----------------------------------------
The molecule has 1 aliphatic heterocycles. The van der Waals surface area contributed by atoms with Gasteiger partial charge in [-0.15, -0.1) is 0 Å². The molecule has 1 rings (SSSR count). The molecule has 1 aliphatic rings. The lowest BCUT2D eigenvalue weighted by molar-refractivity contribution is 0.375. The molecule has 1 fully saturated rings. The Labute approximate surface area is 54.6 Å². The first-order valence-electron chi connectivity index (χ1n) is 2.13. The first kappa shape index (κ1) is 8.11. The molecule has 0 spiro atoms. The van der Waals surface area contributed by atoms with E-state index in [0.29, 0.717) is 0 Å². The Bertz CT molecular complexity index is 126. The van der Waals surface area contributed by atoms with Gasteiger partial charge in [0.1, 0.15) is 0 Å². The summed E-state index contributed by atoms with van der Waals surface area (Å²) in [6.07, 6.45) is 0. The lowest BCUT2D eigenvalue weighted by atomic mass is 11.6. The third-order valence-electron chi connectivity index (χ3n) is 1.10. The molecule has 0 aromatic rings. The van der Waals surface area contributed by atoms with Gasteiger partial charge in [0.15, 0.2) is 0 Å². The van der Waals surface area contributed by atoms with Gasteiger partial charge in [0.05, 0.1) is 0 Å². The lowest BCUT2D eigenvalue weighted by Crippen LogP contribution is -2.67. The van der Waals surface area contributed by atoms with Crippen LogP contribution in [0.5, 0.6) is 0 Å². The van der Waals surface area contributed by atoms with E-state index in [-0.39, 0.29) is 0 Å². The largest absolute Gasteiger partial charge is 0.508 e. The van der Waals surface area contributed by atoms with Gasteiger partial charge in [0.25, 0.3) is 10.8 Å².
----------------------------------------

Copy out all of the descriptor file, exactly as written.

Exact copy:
The molecule has 1 aliphatic heterocycles. The van der Waals surface area contributed by atoms with Gasteiger partial charge in [-0.15, -0.1) is 0 Å². The molecule has 1 rings (SSSR count). The molecule has 1 aliphatic rings. The lowest BCUT2D eigenvalue weighted by molar-refractivity contribution is 0.375. The molecule has 1 fully saturated rings. The Labute approximate surface area is 54.6 Å². The first-order valence-electron chi connectivity index (χ1n) is 2.13. The first kappa shape index (κ1) is 8.11. The molecule has 0 spiro atoms. The van der Waals surface area contributed by atoms with E-state index in [0.29, 0.717) is 0 Å². The Bertz CT molecular complexity index is 126. The van der Waals surface area contributed by atoms with Gasteiger partial charge in [0.1, 0.15) is 0 Å². The summed E-state index contributed by atoms with van der Waals surface area (Å²) in [6.07, 6.45) is 0. The lowest BCUT2D eigenvalue weighted by atomic mass is 11.6. The third-order valence-electron chi connectivity index (χ3n) is 1.10. The molecule has 0 aromatic rings. The van der Waals surface area contributed by atoms with Gasteiger partial charge in [0.15, 0.2) is 0 Å². The van der Waals surface area contributed by atoms with Gasteiger partial charge in [0.05, 0.1) is 0 Å². The lowest BCUT2D eigenvalue weighted by Crippen LogP contribution is -2.67. The van der Waals surface area contributed by atoms with Crippen LogP contribution in [0.5, 0.6) is 0 Å². The van der Waals surface area contributed by atoms with E-state index in [-0.39, 0.29) is 0 Å². The largest absolute Gasteiger partial charge is 0.508 e. The van der Waals surface area contributed by atoms with Gasteiger partial charge in [0.25, 0.3) is 10.8 Å².